Who does this??

When I awoke from my long nap to get the kids, I slammed a baby drink. Drove to pickup the kids, and then the final descent began…

I don’t remember much, but what I do remember is waking up in our van in the garage to our daycare provider’s daughter’s face. The van was still running, the garage door was open (THANK GOD LIKE I’VE NEVER THANKED HIM), and the kids were in the back crying.

What kind of mom does this?? 

I immediately turned into an emotional MESS! I started crying hysterically and saying I was an alcoholic over and over. I was confused, ashamed, scared, and relieved all at the same time.

Essentially I had passed out the second I put the van in park in our garage and was like that for almost two hours. The kids had tried to wake me, get out, cried, and screamed. Nothing could rouse me from the state I was in.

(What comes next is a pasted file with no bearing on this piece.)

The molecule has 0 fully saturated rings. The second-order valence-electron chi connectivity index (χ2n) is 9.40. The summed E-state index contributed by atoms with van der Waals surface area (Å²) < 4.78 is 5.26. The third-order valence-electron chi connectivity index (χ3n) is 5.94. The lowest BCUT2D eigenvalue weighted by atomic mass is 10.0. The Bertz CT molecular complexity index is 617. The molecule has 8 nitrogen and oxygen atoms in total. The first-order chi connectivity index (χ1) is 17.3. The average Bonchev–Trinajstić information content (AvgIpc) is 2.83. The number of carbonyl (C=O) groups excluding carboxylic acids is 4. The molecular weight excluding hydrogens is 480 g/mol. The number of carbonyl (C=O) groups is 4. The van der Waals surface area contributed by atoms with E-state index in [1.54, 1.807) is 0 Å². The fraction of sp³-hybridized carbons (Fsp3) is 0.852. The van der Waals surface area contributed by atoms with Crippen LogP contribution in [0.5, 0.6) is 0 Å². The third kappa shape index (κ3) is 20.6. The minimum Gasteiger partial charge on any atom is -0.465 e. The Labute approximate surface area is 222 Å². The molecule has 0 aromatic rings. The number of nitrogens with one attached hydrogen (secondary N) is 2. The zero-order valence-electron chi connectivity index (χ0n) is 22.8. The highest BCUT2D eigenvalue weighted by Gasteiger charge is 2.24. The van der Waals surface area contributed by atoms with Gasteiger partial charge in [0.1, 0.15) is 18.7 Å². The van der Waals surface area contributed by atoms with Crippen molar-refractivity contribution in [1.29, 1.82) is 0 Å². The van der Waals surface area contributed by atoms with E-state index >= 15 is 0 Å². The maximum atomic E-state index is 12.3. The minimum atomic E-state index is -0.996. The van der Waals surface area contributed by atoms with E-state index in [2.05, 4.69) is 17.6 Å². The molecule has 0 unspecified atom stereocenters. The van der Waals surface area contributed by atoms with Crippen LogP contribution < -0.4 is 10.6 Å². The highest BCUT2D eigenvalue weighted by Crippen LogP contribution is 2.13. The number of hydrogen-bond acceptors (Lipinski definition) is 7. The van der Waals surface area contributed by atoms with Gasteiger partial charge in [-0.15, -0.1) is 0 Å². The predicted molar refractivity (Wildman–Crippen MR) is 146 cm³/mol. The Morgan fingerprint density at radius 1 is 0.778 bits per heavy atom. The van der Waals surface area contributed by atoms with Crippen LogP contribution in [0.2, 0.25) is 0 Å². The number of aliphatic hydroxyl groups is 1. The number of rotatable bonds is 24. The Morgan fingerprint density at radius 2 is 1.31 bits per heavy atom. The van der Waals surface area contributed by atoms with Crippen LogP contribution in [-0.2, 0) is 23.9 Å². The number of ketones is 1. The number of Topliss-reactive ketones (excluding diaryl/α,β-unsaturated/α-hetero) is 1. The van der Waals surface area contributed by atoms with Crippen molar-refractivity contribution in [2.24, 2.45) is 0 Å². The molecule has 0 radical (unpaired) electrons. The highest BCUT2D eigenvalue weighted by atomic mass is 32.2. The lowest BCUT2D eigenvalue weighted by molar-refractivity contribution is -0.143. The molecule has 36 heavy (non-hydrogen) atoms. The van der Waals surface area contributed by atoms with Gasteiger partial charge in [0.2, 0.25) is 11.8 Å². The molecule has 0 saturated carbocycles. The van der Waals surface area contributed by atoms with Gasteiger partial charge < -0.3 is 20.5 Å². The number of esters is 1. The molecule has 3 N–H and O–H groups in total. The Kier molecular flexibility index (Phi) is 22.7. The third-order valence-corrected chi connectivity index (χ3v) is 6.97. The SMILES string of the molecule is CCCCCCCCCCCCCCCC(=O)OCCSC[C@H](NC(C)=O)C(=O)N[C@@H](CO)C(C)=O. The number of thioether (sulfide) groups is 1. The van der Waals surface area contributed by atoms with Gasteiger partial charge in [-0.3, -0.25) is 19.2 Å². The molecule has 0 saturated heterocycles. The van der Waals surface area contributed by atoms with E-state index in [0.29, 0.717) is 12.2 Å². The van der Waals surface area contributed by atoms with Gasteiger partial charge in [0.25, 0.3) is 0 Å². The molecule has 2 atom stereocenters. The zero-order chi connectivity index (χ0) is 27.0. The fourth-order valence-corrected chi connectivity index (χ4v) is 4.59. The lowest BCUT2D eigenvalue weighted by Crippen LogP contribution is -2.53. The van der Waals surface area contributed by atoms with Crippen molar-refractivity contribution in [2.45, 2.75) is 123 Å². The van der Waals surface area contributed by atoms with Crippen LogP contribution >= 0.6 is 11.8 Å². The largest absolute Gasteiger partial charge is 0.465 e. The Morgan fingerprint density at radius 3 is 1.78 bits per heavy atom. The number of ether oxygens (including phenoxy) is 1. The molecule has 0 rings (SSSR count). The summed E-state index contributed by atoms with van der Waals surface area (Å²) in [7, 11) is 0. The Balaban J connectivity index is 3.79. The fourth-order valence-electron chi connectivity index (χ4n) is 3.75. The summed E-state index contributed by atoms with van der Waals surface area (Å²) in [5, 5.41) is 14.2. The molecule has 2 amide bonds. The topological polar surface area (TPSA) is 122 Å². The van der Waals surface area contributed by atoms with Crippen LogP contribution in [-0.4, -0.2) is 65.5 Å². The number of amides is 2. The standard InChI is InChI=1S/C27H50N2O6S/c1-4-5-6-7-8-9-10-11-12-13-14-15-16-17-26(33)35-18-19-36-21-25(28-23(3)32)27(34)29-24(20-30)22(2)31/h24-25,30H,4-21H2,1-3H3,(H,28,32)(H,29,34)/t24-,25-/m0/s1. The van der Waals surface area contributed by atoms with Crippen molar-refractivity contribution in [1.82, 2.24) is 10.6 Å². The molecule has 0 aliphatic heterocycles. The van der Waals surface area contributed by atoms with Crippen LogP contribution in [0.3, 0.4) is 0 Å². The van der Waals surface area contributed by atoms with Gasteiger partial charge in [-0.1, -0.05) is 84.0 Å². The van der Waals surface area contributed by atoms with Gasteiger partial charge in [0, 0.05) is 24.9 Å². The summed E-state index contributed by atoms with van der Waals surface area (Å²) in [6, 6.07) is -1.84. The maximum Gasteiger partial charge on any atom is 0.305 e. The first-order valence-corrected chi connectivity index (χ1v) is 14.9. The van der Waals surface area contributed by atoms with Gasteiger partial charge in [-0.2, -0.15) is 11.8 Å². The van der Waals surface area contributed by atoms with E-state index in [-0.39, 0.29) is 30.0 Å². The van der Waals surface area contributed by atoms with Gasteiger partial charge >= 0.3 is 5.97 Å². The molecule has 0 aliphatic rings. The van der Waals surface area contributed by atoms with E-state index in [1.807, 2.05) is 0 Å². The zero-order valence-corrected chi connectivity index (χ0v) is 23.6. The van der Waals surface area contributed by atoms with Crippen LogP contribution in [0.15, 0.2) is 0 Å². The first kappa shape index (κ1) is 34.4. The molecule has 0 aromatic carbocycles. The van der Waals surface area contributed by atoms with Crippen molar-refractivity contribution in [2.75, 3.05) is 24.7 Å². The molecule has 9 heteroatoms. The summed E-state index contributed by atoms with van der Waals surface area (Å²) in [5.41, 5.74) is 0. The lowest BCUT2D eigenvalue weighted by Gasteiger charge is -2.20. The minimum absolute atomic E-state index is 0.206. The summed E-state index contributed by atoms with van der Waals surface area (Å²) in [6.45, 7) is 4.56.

BY THE GRACE OF GOD, my daycare provider had felt in her gut that something was not right with me. She said I wasn’t myself at pick-up and felt like she needed to check on us. SHE WAS MY ANGEL!

That night, she and her daughter graciously took over on all kid duties and let me go straight to bed.

The next morning I awoke to an avalanche of shame. How could I have done that?? How can I face my children, husband or my daycare provider? (Even though she reassured me she understood and was simply grateful to have saved the day). How can I face myself??

Well I wasn’t ready to start figuring any of that out. I was just too overcome with emotion and too whacked out to make any logical decisions. So ONCE AGAIN, I started drinking and put off reality.

In the midst of the previous night’s events, the van’s battery had died, so I couldn’t drive my kids anywhere. (Do you see God’s work in this story??). I told myself I’d really rest and figure out the van after naptime. I’d go slow on the drinking, and really work at stopping this now uncontrollable binge.

But I was scared. Terrified, really. Lately my withdrawals were on a whole new level. I experienced severe shaking and what I believe were baby seizures. My stomach would get pains so bad I had to lay down. Night sweats and nightmares were overwhelming, so complete rest was hard.